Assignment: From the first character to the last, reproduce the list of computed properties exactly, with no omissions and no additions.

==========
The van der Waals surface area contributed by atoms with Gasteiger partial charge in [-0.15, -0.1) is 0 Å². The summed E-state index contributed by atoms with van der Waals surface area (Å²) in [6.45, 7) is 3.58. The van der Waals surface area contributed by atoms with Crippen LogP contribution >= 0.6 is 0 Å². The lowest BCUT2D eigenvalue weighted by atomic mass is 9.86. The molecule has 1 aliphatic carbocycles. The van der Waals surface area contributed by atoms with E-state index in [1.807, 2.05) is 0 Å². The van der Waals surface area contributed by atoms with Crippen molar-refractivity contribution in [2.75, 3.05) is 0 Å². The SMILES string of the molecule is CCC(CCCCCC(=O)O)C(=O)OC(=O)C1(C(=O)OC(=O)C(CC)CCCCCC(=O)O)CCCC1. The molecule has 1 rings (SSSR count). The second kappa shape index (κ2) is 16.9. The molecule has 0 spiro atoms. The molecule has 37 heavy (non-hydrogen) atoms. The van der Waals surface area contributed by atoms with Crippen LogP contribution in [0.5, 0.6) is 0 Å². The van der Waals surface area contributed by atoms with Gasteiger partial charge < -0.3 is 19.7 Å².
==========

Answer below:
The van der Waals surface area contributed by atoms with Gasteiger partial charge in [-0.15, -0.1) is 0 Å². The summed E-state index contributed by atoms with van der Waals surface area (Å²) in [6.45, 7) is 3.58. The van der Waals surface area contributed by atoms with Crippen LogP contribution >= 0.6 is 0 Å². The lowest BCUT2D eigenvalue weighted by atomic mass is 9.86. The molecule has 1 aliphatic carbocycles. The van der Waals surface area contributed by atoms with E-state index in [1.807, 2.05) is 0 Å². The van der Waals surface area contributed by atoms with Crippen molar-refractivity contribution in [2.75, 3.05) is 0 Å². The SMILES string of the molecule is CCC(CCCCCC(=O)O)C(=O)OC(=O)C1(C(=O)OC(=O)C(CC)CCCCCC(=O)O)CCCC1. The molecule has 1 rings (SSSR count). The second kappa shape index (κ2) is 16.9. The molecule has 0 spiro atoms. The molecule has 37 heavy (non-hydrogen) atoms. The van der Waals surface area contributed by atoms with Crippen LogP contribution in [0.5, 0.6) is 0 Å². The van der Waals surface area contributed by atoms with Gasteiger partial charge < -0.3 is 19.7 Å².